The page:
Algebra Definition

A branch of mathematics in which symbols, usually letters of the alphabet, represent numbers or members of a specified set and are used to represent quantities and to express general relationships that hold for all members of the set.
American Heritage
A mathematical system using symbols, esp. letters, to generalize certain arithmetic operations and relationships (Ex.: x + y = x2 represents a unique relationship between x and y, and has an infinite number of examples, as 3 + 6 = 9)
Webster's New World
A set together with a pair of binary operations defined on the set. Usually, the set and the operations simultaneously form both a ring and a module.
American Heritage
Any of various symbolic mathematical systems having formal rules of operation, defined relationships, finite processes, etc.
Boolean algebra.
Webster's New World
A textbook or treatise dealing with algebra.
Webster's New World

Other Word Forms of Algebra



Origin of Algebra

  • Middle English bone-setting and Italian algebra both from Medieval Latin from Arabic al-jabr (wa-l-muqābala) the restoration (and the compensation), addition (and subtraction) al- the jabr bone-setting, restoration (from jabara to set (bones), force, restore gpr in Semitic roots)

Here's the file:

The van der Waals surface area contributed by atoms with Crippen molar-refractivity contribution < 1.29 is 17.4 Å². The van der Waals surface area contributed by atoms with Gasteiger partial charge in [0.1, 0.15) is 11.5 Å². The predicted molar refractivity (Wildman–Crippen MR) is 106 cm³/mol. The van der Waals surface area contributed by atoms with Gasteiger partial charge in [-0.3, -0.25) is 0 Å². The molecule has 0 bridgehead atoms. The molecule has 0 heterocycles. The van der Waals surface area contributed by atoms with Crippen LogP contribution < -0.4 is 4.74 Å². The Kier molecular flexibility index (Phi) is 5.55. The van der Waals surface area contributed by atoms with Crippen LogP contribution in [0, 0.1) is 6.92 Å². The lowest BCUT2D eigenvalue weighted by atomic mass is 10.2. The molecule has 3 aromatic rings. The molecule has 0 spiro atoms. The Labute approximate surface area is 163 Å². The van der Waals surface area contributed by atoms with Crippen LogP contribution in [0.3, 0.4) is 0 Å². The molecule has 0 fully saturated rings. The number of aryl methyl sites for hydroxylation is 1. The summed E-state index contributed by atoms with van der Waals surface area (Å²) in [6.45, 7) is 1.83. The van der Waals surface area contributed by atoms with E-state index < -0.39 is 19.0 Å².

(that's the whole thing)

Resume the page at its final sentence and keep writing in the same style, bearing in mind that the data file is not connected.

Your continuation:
From American Heritage Dictionary of the English Language, 5th Edition

  • From Medieval Latin, from Arabic word الجبر (al-jabr, “reunion, resetting of broken parts”) in the title of al-Khwarizmi's influential work الكتاب المختصر في حساب الجبر والمقابلة (al-kitāb al-muxtaṣar fī ḥisāb al-jabr wa-l-muqābala, “The Compendious Book on Calculation by Completion and Balancing”).

    From Wiktionary

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